Regina residents demand a fair vote

REGINA – Regina Water Watch is demanding that citizens of Regina get a fair vote on whether Regina’s new wastewater treatment plant will be privatized or remain public. The citizen’s group delivered 24,232 signatures to city hall on June 20, 2013, substantially exceeding the legal requirement of 19,310.

“Regina residents have spoken loud and clear with their signatures.  They want a vote on whether or not wastewater treatment should be privatized or remain public,” says Jim Holmes of Regina Water Watch.  “With more signatures collected than the Mayor himself received in votes, it is clear that a referendum must be held and the petition question should be put to voters.”

Regina Water Watch contends the report produced by the City Clerk is an attempt to prevent a vote rather than a sincere attempt to ensure signatures meet the requirements outlined in The Cities Act, pointing to several instances of the Clerk’s attempts to roadblock the petition which include:  inappropriate telephone calls and messages, the unilateral decision to invalidate signatures that do not have the year as part of the date, and the request to have the provincial government raise the petition threshold while signatures were being collected.

“The report released today by the City Clerk only shows the unfair tactics used by the Clerk’s office,” says Holmes.  “There is no question that of the 24,232 signatures submitted to city hall, there are enough signatures to require a vote.”

Despite the Clerks’ invalidation of the petition, Holmes says City Council still has the ability to do the right thing and order a binding vote on the resolution contained in the petition.

“If the City attempts to insert a biased question, we will take all actions possible to protect democracy, which could include court action,” says Holmes.  “The level of trust in City Council is very low as a result of their secrecy and tactics.  There must be a vote and it must be a fair vote.”

City Council will hold a special meeting to consider the petition on Monday, July 22, 2013, at 5:30 p.m.


Residents urged to call councillors as clerk introduces new tactic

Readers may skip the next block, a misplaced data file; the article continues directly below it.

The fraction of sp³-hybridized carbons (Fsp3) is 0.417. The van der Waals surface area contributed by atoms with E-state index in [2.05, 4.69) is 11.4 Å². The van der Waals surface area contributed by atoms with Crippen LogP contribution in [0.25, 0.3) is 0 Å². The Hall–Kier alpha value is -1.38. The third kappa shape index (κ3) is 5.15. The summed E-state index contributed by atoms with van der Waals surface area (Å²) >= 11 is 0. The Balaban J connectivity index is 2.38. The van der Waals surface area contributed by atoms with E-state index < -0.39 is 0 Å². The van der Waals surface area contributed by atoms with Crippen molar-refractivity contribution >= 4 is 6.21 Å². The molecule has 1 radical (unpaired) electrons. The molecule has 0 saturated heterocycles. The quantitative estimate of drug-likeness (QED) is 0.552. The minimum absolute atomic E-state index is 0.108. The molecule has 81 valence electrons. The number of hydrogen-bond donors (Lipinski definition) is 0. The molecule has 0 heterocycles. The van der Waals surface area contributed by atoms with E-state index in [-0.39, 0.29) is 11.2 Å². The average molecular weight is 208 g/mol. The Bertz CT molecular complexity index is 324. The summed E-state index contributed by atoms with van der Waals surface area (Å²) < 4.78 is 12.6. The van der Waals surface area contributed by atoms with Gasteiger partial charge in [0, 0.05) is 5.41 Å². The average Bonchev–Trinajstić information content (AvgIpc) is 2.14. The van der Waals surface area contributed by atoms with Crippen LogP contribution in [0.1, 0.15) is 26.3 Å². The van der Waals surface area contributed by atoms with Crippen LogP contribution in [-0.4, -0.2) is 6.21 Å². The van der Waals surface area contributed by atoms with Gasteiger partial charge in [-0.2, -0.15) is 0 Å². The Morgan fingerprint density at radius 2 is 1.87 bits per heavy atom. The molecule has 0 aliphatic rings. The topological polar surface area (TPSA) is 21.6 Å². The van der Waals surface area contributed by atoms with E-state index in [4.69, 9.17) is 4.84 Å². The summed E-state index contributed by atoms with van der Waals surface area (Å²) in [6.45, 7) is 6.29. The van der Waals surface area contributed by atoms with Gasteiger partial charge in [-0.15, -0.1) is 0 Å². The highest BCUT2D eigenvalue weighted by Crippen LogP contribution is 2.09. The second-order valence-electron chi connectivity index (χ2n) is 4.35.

REGINA – Following the latest actions of the City Clerk, residents who signed the petition for a referendum on the privatization of the wastewater treatment plant are asked to phone or email their City Councillor.

“The City Clerk is going to unprecedented lengths to invalidate signatures,” says Jim Holmes of Regina Water Watch.  “City councillors need to hear that every petition signature counts.”

New reports have surfaced of inappropriate telephone calls and messages from the City Clerk’s office that exceed the legal test of signatures under the law, and put into question who is left out in being contacted by the clerk. This attempt follows what has been several attempts by the City Clerk to roadblock the petition by requesting the provincial government up the legal threshold while signatures were still being collected, and the unilateral decision to invalidate signatures that do not have the year as part of the date despite the limited 90-day collection period and no specific date requirement under the law.

“The latest tactic by the City Clerk goes beyond the scrutiny conducted in a general election, and reported threats to remove names from the petition are totally unreasonable,” says Holmes.

The City Clerk, the official responsible for determining if a petition is “sufficient” under The Cities Act, will produce a report next week on how many petition signatures the clerk considers valid, and whether there are enough signatures deemed valid to force a referendum vote.

Take Action: Call your City Councillor: Make your signature count

Regina Water Watch delivered 24,232 petition signatures to city hall on June 20, 2013, collected between March 22 and June 20, 2013.  The minimum threshold to force a referendum vote under the law is 19,310 signatures.

More petition roadblocks at City Hall

REGINA – Regina Water Watch is raising new concerns about the City of Regina’s recent statement on signature validation.  In an e-mail from the City Clerk’s office, the citizen’s group was advised that the City would strike any signature not containing the year in the date.